BEIRUT (Reuters) – A senior Hezbollah politician said on Tuesday he hoped a truce would continue and his Iran-backed group had started paying compensation to people who had suffered losses during weeks of Israeli strikes in south Lebanon.
Following the start of the Hamas-Israel war on Oct. 7, Hezbollah and Israel have engaged in their worst hostilities since 2006, with Hezbollah attacking Israeli positions at the border and Israel launching air and artillery strikes.
But the cross-border violence has ceased since Hamas – a Hezbollah ally – and Israel reached a temporary truce on Friday.
“God willing, the truce will continue,” senior Hezbollah lawmaker Hassan Fadlallah said after a meeting with caretaker Prime Minister Najib Mikati.
The violence at the Israel-Lebanese border has forced tens of thousands of people on both sides of the frontier to flee their homes.
Israeli attacks in Lebanon have killed around 100 people – 80 of them Hezbollah fighters. Hostilities spiralled following the Oct. 7 Hamas raid from the Gaza Strip into Israel, setting off a conflict that spread around the region.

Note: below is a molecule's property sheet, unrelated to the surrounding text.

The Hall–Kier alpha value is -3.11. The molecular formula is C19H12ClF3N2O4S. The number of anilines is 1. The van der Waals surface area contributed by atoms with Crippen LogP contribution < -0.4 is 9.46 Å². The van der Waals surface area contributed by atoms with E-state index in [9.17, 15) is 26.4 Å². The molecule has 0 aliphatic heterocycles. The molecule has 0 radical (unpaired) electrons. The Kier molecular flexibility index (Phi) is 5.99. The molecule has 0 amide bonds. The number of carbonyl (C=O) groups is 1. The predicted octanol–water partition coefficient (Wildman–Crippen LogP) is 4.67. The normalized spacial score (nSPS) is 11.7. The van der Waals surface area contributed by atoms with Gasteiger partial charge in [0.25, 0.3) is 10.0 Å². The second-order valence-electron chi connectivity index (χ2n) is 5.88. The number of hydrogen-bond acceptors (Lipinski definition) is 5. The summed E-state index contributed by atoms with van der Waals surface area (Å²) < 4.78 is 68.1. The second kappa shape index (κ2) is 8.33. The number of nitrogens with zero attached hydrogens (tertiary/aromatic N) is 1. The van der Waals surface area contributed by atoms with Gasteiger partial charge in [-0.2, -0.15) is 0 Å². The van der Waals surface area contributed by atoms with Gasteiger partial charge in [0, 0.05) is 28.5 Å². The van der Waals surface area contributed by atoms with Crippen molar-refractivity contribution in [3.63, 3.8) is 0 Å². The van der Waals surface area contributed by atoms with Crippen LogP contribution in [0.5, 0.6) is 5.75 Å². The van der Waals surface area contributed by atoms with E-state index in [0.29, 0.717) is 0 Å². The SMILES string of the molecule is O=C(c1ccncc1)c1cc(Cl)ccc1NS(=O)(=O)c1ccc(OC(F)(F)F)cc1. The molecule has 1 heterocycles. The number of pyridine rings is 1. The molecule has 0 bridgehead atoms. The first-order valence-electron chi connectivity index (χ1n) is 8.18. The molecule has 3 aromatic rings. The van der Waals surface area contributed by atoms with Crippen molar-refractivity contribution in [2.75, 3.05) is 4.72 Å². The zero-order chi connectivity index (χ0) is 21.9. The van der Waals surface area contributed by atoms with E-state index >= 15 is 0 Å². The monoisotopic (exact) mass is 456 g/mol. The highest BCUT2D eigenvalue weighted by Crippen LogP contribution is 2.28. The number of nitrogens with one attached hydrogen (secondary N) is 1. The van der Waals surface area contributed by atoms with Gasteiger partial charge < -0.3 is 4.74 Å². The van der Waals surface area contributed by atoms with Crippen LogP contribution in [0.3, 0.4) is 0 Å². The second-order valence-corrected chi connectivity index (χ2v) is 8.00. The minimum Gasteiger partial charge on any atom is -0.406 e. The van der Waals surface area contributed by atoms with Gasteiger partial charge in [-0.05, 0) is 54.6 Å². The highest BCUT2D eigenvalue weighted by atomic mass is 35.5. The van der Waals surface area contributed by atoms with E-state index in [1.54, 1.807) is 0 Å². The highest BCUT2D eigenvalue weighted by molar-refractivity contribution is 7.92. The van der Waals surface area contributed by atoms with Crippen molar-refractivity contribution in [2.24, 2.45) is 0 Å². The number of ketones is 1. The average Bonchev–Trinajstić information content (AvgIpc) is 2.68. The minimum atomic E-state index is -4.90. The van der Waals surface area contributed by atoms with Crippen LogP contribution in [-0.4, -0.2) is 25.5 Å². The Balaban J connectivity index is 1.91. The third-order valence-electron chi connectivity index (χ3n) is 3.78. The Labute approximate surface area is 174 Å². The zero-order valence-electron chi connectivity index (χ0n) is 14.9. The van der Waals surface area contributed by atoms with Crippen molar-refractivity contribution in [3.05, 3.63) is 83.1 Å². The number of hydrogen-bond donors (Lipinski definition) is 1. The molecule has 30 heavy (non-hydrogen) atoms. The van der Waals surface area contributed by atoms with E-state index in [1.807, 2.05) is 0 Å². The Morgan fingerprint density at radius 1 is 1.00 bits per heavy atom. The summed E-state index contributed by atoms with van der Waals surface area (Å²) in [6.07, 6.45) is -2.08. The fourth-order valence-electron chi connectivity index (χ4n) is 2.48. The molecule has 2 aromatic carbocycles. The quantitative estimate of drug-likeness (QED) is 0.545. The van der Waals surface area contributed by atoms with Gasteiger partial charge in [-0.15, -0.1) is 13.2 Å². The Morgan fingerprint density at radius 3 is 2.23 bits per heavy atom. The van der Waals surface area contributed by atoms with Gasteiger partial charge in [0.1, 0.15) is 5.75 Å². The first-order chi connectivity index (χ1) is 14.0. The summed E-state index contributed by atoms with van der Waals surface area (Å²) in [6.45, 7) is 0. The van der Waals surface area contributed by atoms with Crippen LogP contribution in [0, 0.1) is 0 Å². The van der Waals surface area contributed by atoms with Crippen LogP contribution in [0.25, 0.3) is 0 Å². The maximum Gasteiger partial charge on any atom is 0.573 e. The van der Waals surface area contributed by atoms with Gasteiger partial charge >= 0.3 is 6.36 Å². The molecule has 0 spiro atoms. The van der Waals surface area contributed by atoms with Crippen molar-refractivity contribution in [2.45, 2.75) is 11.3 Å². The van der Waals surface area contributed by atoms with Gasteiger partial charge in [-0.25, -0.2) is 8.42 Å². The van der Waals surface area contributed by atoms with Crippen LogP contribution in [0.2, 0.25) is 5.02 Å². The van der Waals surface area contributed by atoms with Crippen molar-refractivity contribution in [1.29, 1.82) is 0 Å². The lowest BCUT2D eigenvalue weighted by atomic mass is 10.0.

Citing a Hezbollah survey of damage done by Israeli attacks in Lebanon, Fadlallah said 37 residential buildings had been totally destroyed and 11 more completely burned. Another 1,500 homes across the south had suffered varying degrees of damage.
Fadlallah said Mikati had agreed the government would pay compensation, including for destroyed cars and olive groves. This would be separate from compensation to be paid by Hezbollah, he added.
“It is true that we, in Hezbollah, began paying compensation … but this does not mean at all that the government is not concerned, indeed it is concerned, and (Mikati) was very responsive,” Fadlallah said.
Hezbollah said it spent more than $300 million on compensation and reconstruction following the 2006 war, during which Israeli air strikes laid waste to swathes of the Hezbollah-controlled southern suburbs of Beirut.
Source : Yahoo News